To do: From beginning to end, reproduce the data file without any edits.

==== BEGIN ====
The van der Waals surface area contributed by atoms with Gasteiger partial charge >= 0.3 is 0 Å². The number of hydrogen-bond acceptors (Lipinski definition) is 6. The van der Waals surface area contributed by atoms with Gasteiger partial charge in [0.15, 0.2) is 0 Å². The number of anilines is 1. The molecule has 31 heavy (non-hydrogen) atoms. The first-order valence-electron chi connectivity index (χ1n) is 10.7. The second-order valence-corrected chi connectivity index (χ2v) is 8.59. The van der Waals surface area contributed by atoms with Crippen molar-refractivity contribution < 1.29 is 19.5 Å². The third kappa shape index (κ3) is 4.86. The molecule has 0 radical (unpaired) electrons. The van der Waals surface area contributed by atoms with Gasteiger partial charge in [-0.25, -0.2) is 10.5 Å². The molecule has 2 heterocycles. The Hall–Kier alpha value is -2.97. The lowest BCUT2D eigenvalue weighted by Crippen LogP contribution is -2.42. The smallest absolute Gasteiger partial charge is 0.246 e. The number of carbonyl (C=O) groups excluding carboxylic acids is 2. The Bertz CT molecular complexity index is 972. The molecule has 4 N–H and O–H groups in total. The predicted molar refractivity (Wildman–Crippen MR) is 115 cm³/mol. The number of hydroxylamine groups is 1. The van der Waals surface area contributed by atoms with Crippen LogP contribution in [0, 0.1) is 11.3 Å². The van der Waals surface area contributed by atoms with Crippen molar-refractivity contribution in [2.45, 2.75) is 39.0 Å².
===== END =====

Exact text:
The van der Waals surface area contributed by atoms with Gasteiger partial charge >= 0.3 is 0 Å². The number of hydrogen-bond acceptors (Lipinski definition) is 6. The van der Waals surface area contributed by atoms with Gasteiger partial charge in [0.15, 0.2) is 0 Å². The number of anilines is 1. The molecule has 31 heavy (non-hydrogen) atoms. The first-order valence-electron chi connectivity index (χ1n) is 10.7. The second-order valence-corrected chi connectivity index (χ2v) is 8.59. The van der Waals surface area contributed by atoms with Crippen molar-refractivity contribution < 1.29 is 19.5 Å². The third kappa shape index (κ3) is 4.86. The molecule has 0 radical (unpaired) electrons. The van der Waals surface area contributed by atoms with Gasteiger partial charge in [-0.25, -0.2) is 10.5 Å². The molecule has 2 heterocycles. The Hall–Kier alpha value is -2.97. The lowest BCUT2D eigenvalue weighted by Crippen LogP contribution is -2.42. The smallest absolute Gasteiger partial charge is 0.246 e. The number of carbonyl (C=O) groups excluding carboxylic acids is 2. The Bertz CT molecular complexity index is 972. The molecule has 4 N–H and O–H groups in total. The predicted molar refractivity (Wildman–Crippen MR) is 115 cm³/mol. The number of hydroxylamine groups is 1. The van der Waals surface area contributed by atoms with Crippen LogP contribution in [0, 0.1) is 11.3 Å². The van der Waals surface area contributed by atoms with Crippen molar-refractivity contribution in [2.45, 2.75) is 39.0 Å².